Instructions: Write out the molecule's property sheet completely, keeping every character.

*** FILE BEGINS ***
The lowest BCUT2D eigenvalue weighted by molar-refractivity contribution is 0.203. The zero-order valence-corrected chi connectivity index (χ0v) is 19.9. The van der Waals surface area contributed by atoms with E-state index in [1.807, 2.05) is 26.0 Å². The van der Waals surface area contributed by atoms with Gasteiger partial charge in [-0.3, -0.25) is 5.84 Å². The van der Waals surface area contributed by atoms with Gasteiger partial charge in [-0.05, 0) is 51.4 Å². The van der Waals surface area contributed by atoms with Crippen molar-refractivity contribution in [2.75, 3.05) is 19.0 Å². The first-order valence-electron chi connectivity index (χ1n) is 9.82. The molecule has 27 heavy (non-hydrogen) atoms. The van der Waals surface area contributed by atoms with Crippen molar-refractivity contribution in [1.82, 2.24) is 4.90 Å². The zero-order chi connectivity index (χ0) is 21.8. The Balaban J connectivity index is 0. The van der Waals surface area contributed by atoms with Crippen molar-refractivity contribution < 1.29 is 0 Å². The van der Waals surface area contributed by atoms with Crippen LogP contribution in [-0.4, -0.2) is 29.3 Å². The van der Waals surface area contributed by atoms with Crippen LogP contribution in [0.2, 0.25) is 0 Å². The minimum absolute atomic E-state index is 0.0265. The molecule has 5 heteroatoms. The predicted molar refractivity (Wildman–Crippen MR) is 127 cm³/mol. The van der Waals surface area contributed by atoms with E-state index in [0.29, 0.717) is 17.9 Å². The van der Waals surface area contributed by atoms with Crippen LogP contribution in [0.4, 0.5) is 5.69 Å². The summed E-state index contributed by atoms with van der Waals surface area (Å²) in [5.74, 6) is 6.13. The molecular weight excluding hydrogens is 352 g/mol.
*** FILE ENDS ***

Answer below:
The lowest BCUT2D eigenvalue weighted by molar-refractivity contribution is 0.203. The zero-order valence-corrected chi connectivity index (χ0v) is 19.9. The van der Waals surface area contributed by atoms with E-state index in [1.807, 2.05) is 26.0 Å². The van der Waals surface area contributed by atoms with Gasteiger partial charge in [-0.3, -0.25) is 5.84 Å². The van der Waals surface area contributed by atoms with Gasteiger partial charge in [-0.05, 0) is 51.4 Å². The van der Waals surface area contributed by atoms with Crippen molar-refractivity contribution in [2.75, 3.05) is 19.0 Å². The first-order valence-electron chi connectivity index (χ1n) is 9.82. The molecule has 27 heavy (non-hydrogen) atoms. The van der Waals surface area contributed by atoms with Crippen molar-refractivity contribution in [1.82, 2.24) is 4.90 Å². The zero-order chi connectivity index (χ0) is 21.8. The Balaban J connectivity index is 0. The van der Waals surface area contributed by atoms with Crippen molar-refractivity contribution < 1.29 is 0 Å². The van der Waals surface area contributed by atoms with Crippen LogP contribution in [-0.4, -0.2) is 29.3 Å². The van der Waals surface area contributed by atoms with Crippen LogP contribution in [0.2, 0.25) is 0 Å². The minimum absolute atomic E-state index is 0.0265. The molecule has 5 heteroatoms. The predicted molar refractivity (Wildman–Crippen MR) is 127 cm³/mol. The van der Waals surface area contributed by atoms with E-state index in [0.29, 0.717) is 17.9 Å². The van der Waals surface area contributed by atoms with Crippen LogP contribution in [0.4, 0.5) is 5.69 Å². The summed E-state index contributed by atoms with van der Waals surface area (Å²) in [5.74, 6) is 6.13. The molecular weight excluding hydrogens is 352 g/mol.